What are some of the stories you tell yourself? Do they help or hold you back? Is there some way you could change an element of your story to make a difference to your life? I would really love to hear your thoughts.

Hi, I am Nii Aryee and I choose from henceforth to tell positive stories about myself no matter what I am going through.


The Burden Of The Listener

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Who is the “Listener”? Well, in my opinion, the listener is the one who listens to everyone’s problems. Yep. That is me. I am the “Numero Uno Listener” of people’s problems. I remember one time I was sitting by a young lady in a trotro bus from school headed home and from the look of things and how she was behaving, she came across as a distraught, confused and sad young lady. I made the mistake of asking her a two word question: “What’s wrong?” Continue reading

Adolescent Girls more at risk of getting HIV/AIDS

teenage girls

Teenage girls in sub-Saharan Africa are five times more likely to be infected with HIV than boys, a new UN report says.

Nearly half of all the adolescents living with HIV globally are in Kenya, Uganda and Tanzania in East Africa, according to the report by the United Nations Programme on HIV and AIDS (UNAids).

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Ghana @ 58. Focus on The Kwame Nkrumah Mausoleum

Osagyefo Kwame-NkrumahKwame Nkrumah was born Francis Nwia-Kofi on 21st September, 1909 to a gold smith father and retail trade mother in Nkroful now in the Western Region of Ghana. He was baptised a Catholic and like most of the children of his time, the missionary schoold offered one of the surest ways of getting primary education. He attended the Roman Catholic elementary school at Half Assini. He later went to Achimota College in the 1930s from where he became a teacher teaching mostly in the Catholic schools at Elmina and Axim. Continue reading

Happy Valentine’s Day And The Reasons Why I Had Sex

Happy Valentine's DayToday is St. Valentine’ s Day and I am not quite sure how to feel about Valentine’s Day. I have never been sure. On the 14th of February, it does not seem to matter which way you turn. There is no escaping the red roses, pink hearts and lip shaped chocolates. Well, today I was caught in one of those moments when I did not have much to do, and so I decided to write a list of every woman I have ever had sex with. Weird huh? Continue reading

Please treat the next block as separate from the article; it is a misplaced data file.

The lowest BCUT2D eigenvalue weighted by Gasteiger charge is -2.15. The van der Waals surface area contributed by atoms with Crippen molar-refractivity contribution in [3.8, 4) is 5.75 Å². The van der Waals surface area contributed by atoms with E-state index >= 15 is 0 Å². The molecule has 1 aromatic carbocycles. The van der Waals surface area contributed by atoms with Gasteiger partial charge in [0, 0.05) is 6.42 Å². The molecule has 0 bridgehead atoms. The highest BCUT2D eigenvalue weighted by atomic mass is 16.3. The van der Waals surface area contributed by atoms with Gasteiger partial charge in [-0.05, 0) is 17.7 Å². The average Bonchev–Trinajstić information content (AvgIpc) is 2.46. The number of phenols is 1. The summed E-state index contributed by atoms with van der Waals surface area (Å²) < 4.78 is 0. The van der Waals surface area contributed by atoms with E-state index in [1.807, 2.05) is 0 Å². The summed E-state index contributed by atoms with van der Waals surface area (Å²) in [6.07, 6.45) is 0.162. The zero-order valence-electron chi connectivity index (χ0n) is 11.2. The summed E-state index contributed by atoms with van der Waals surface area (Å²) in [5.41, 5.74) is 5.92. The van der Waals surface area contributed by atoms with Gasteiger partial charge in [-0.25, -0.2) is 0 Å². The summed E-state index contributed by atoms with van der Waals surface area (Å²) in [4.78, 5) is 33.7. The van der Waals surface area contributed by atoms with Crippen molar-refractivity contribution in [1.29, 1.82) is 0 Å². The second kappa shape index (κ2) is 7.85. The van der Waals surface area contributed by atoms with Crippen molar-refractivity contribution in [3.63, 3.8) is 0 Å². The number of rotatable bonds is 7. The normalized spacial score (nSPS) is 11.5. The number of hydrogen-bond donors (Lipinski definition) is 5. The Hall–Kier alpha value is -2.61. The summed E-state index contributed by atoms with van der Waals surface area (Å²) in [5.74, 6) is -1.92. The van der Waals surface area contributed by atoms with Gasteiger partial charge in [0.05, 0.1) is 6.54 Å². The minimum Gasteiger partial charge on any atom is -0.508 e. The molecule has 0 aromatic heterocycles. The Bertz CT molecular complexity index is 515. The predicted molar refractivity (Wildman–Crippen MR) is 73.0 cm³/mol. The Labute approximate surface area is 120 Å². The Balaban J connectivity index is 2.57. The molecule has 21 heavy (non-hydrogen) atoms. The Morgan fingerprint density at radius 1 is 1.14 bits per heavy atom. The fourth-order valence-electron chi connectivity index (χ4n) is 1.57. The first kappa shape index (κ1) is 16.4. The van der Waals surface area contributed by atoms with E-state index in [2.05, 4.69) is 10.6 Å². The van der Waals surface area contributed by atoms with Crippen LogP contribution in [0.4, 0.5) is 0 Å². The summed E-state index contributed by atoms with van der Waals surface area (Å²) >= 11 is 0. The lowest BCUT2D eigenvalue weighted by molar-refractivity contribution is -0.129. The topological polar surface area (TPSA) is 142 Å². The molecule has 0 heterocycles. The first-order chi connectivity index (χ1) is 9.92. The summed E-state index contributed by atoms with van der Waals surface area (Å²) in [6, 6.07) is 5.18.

Have You Ever Been Crazy/ Drunk In Love?

drunk in love

Drunk In Love is still one of my favorite songs. How did Beyoncé’s hook go? We woke up in the kitchen saying, “How the hell did this shit happen?” Oh baby, drunk in love. We be all night. Last thing I remember is our beautiful bodies grinding up in the club. Drunk in love. We be all night, love, love. We be all night, love, love. Enough of the singing already? Continue reading

What Are You Trusting God For?

Trust God*I could not make it to church today but tuning into one of those Sunday morning radio shows inspired me to write this post. The radio host asked a question, “What are you trusting God for?” and below is my answer* Continue reading

50 Shades Of Nii Aryee #50ShadesOfGrey


fifty-shades-of-greyAfter so much hype on Social Media from my friends and after watching the movie trailer off YouTube, I finally gave up and I have read the 50 Shades of Grey book written by E. L. James. Now according to some of my friends, I am greatly behind the times for someone who has a passion to read anything and everything. One of them even billed the book as being the greatest piece of erotic fiction of our times. Continue reading

Time For Sarkodie To Get New Rhymes

SarkodieLast week, I read somewhere that Ghana’s BET Award winner, Sarkodie is going to release an album called “Mary” this year and I am sitting here like “Man, if Sarkodie does not start coming up with some new rap lyrics, then I don’t know. It’s like every time I turn on the radio or hear a Sarkodie song at a random place, it sounds like Sark is recycling his same old rhymes. Continue reading